Live Review: Rush Triumphant in Return of ‘Clockwork’ Tour

Published on May 9th, 2013

575Rush perform on an additional leg of the ‘Clockwork Angels’ Tour on May 7, 2013 in Baltimore, Maryland at the 1st Mariner Arena

Geddy Lee, Alex Lifeson, and Neil Peart may be the newest members of the Rock and Roll Hall of Fame, but it should come as no surprise they aren’t sitting around to ponder their new recognition.

For years, the Rock Hall denied Rush their due entry into their coveted, yet often-maligned institution. The band couldn’t have cared less. The fans were outraged.

Now, Rush says the induction earlier this year made them feel “relieved” for their fans, who could rest easy knowing their progressive rock heroes were no longer being kept out.

Consider the Clockwork Angels 2013 Tour, which arrived to Baltimore, Maryland’s 1st Mariner Arena on Tuesday, a large-scale celebration of a band quite worthy of the Rock Hall, but certainly not in need of it.

A Rush tour is always a spectacle, and this one is no exception. On stage, the band is joined by a wide array of unrecognizable time travel gadgets which serve the sole purpose of looking cool. Lee’s keyboard has been transformed into a chaotic mess of metallic gears in the steampunk style. Lifeson plays in front of whirring orbs which look as if they’ll start spinning him in circles back to 1969 at any moment a la Austin Powers.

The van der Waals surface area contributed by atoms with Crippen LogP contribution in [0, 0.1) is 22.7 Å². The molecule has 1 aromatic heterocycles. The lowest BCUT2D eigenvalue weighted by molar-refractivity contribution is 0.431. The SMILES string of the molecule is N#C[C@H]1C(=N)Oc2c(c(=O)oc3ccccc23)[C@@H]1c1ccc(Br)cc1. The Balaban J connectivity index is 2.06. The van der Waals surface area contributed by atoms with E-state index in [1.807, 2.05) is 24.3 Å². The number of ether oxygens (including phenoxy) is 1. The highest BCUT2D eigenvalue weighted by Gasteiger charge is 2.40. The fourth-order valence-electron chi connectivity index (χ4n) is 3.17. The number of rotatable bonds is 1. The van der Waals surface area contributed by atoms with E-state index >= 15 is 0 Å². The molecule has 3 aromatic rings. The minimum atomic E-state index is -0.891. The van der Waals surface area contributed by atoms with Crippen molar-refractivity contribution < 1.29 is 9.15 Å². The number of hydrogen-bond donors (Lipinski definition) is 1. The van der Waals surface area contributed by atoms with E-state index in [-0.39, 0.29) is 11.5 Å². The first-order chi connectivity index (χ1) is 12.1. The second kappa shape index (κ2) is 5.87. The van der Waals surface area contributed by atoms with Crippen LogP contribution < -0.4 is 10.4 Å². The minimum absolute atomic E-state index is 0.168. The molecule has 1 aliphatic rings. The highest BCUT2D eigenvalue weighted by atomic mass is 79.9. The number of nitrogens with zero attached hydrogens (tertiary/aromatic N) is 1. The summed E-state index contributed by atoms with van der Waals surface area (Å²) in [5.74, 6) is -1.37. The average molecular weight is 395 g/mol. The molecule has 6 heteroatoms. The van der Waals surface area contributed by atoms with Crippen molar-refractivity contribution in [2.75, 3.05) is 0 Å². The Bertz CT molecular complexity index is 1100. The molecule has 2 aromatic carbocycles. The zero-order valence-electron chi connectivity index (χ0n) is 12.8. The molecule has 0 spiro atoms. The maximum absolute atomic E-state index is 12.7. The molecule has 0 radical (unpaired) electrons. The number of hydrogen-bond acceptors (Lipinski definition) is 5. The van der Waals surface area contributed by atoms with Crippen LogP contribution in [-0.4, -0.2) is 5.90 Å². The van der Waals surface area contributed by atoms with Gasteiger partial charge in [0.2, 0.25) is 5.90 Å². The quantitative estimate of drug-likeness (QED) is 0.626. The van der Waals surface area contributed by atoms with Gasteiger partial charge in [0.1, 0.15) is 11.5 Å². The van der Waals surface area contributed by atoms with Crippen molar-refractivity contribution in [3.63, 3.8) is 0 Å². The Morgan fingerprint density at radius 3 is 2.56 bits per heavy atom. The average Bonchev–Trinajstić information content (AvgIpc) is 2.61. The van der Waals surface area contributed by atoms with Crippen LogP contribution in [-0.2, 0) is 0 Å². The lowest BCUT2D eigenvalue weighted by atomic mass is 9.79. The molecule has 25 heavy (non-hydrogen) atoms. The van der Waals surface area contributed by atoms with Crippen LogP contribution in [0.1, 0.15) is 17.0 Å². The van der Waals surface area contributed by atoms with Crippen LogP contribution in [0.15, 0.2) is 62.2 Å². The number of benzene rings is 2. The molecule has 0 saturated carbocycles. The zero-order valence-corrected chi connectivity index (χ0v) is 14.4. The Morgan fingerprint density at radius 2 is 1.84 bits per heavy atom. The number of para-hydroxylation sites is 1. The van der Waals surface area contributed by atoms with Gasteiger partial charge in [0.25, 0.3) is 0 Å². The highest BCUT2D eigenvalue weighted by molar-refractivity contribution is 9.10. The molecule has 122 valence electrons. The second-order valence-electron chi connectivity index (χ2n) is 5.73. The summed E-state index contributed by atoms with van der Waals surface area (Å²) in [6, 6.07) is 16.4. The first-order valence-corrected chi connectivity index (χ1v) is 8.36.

Behind them, the video screens carry short films, unbelievably lush in production, for each song. As always, the band is introduced on stage with a quirky and delightfully unintelligible story line involving caricatures of themselves.

The three members could have a new career in cult movies if they chose it.

All this creativity comes as two members of Rush are turning 60 this year (drummer Peart passed the milestone last year).

The set list is also part of the adventure in unpredictability from tour to tour. A thunderous “Subdivisions” brought the band into their 1980s, keyboard-laden era where they remained for much of the first half.

Clockwork Angels, their latest work, was given a prime slot to be fleshed out in near-entirety during the middle of the set. Drawing from all of their previous eras, there’s a strength in ‘Angels’ found in few albums from bands in their fifth decade.

Whether on new material or old, Geddy Lee’s voice held up with relative ease. But that’s not to say his face was without emotion when hitting those signature high notes.

Before departing the stage after a marathon over 200 minutes in length, Rush gave their classic ’2112′ a spin for old times’ sake and left a crowd mostly stammering in awe of their heroes.

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